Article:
Submitted for Haibun Thinking Week 8
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This week is freestyle week and in honor of St. Patrick’s Day and my mother who is as Irish as can be, I am going to rework an Irish themed fictional story that I wrote previously.
Arrival in a New Country
I am about to tell you a story that happened to me and you will find it hard to believe. This kind of freaky phenomena only happens in fictional movies. It was Friday morning and my head was woozy and I thought I had some kind of flu. I was standing in what looked like a bedroom but it was completely different than my room. My modern furnishings were all gone and had been replaced with a rustic dresser, a simple bed and a worn area rug. There was a steamer trunk near the bedroom door. I rubbed my eyes as I was sure that I was dreaming but everything seemed so real. I was a bit scared because I didn’t understand what was going on and all I could remember from last night was a big fight with my mom because she didn’t understand the struggles I had finding a job and starting my adult life. I told her that she should try being me for a day and see how she feels.
Will we ever cross that bridged
In each other’s shoes
I left the bedroom to explore the rest of the house. It appeared to be a farmhouse but I didn’t know where I was. I couldn’t find any other people, which helped me to continue to think I was dreaming. I went out into the yard and sure enough it was a farm. I saw chickens, a few cows and what looked like a vegetable patch. A closer look at the garden revealed it was potatoes. The experience was very strange but it seemed a little familiar to me but I know I had never been on this farm before.
Just then, I heard a voice calling from the farmhouse but it wasn’t my name. The person was calling my mom. I looked around but I didn’t see her any where. I walked towards the voice and was shocked to see my uncle but he looked different. He looked more than fifty years younger than when I met him when he visited us in the United States. What was he doing here. As far as I knew, he was still living on the family farm in Ireland. THE FAMILY FARM IN IRELAND?
I must be dreaming because this place that looked so familiar to me I had seen in a photograph that my mom had brought with her when she came to America in the 1950s. “Why didn’t you answer when I was calling you?” said my uncle. He was looking straight at me. All I could do was stare. “Come into the house and get ready to go. We need to get you to Cobh to meet your ship” he continued. I was struck dumb but managed to follow him into the house. He had moved the trunk that I had seen in the bedroom out to the front room. I looked down at myself and nearly fainted when I saw what I was wearing. It was a cotton flower print dress and I was wearing what I jokingly would refer to as sensible shoes. I looked like I stepped off the set of the Donna Reed Show or the Adventures of Ozzie and Harriet. I looked around for a mirror and screamed. What I saw in the mirror was a young women staring back at me. I had become my mom but when she was in her 20s.
Before wife, before mother
What will happen next
I had no time to ponder what was happening. My uncle told me to get my coat and my handbag and get in the truck. He lifted the trunk and carried it outside. We drove away from the farm onto a narrow road and all I could see around me was green. There were rolling fields everywhere and fences made of stone. I truly believed now that I was in Ireland and I was my mother more than fifty years ago.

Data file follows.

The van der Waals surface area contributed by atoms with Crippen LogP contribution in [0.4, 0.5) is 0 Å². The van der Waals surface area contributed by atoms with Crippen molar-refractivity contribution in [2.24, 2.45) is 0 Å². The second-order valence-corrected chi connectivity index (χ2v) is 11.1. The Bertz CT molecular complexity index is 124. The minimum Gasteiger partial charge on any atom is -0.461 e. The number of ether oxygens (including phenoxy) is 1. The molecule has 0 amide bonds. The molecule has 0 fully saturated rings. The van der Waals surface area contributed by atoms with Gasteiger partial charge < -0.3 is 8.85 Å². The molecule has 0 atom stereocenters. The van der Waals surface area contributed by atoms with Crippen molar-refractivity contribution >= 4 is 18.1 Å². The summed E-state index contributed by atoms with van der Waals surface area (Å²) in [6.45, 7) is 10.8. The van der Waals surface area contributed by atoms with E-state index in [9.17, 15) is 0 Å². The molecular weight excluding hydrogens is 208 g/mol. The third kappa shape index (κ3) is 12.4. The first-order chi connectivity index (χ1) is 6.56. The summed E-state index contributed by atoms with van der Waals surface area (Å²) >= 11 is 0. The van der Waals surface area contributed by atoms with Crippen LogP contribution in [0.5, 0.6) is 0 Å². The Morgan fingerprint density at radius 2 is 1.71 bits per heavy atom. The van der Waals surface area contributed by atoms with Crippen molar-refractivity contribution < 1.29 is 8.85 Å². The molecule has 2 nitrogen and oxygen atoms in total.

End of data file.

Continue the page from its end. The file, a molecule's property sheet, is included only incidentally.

My uncle talked to me the entire trip. He kept asking about my passport, my ticket and did I know what I was to do when I arrived in New York. I told him I was all set but I was truly upset. I didn’t know what I was going to do but it seem that it was all out of my hands. We arrived in a place called Cobh, Ireland. I had heard of this place before and it gave me a sinking feeling. You see Cobh in County Cork Ireland used to be named Queenstown and that was the Titanic’s last port before the fatal voyage. Of course this was not 1912, so I was comforted that I was not reliving that nightmare.
In the port of Cobh, I saw a ship and I knew that I was going to be reliving my mom’s immigration to America. My uncle helped me get on board and he stored my trunk. We hugged and said goodbye. We both promised to write. I thought it was odd that my aunt and other uncle weren’t there to see me off but I suppose they may not have been living at home or maybe my mom said her goodbyes to them previously.
The voyage took eighteen days and I had my share of bouts of seasickness but overall it was a pleasant trip. The people I met were interesting but mostly I had to work hard at being my mom. I knew nothing about being a young women in the 1950s let alone being from Ireland and traveling to a new country.
When I stepped off the ship in New York City, I think I was experiencing it as my mom had. I was overwhelmed and felt like I wanted to get back on board and go back to my simple farm life.
New York was a very big place and I didn’t know why I had become my mom but I stepped forward to see what was in store for me in this time several decades ago. All of a sudden my head became woozy again and when my vision cleared, I was in a familiar place, my bedroom. Since there was a computer on my desk and I was wearing jeans, a t-shirt and flip flops, I knew I was back in 2014. I went out to the kitchen to find my mom and tell her I was sorry about our fight last night. She had an odd look on her face and seemed really glad to see me. We hugged and told each other that we understand each other’s point of view. Did she have an eye opening experience too?
Venturing across that bridged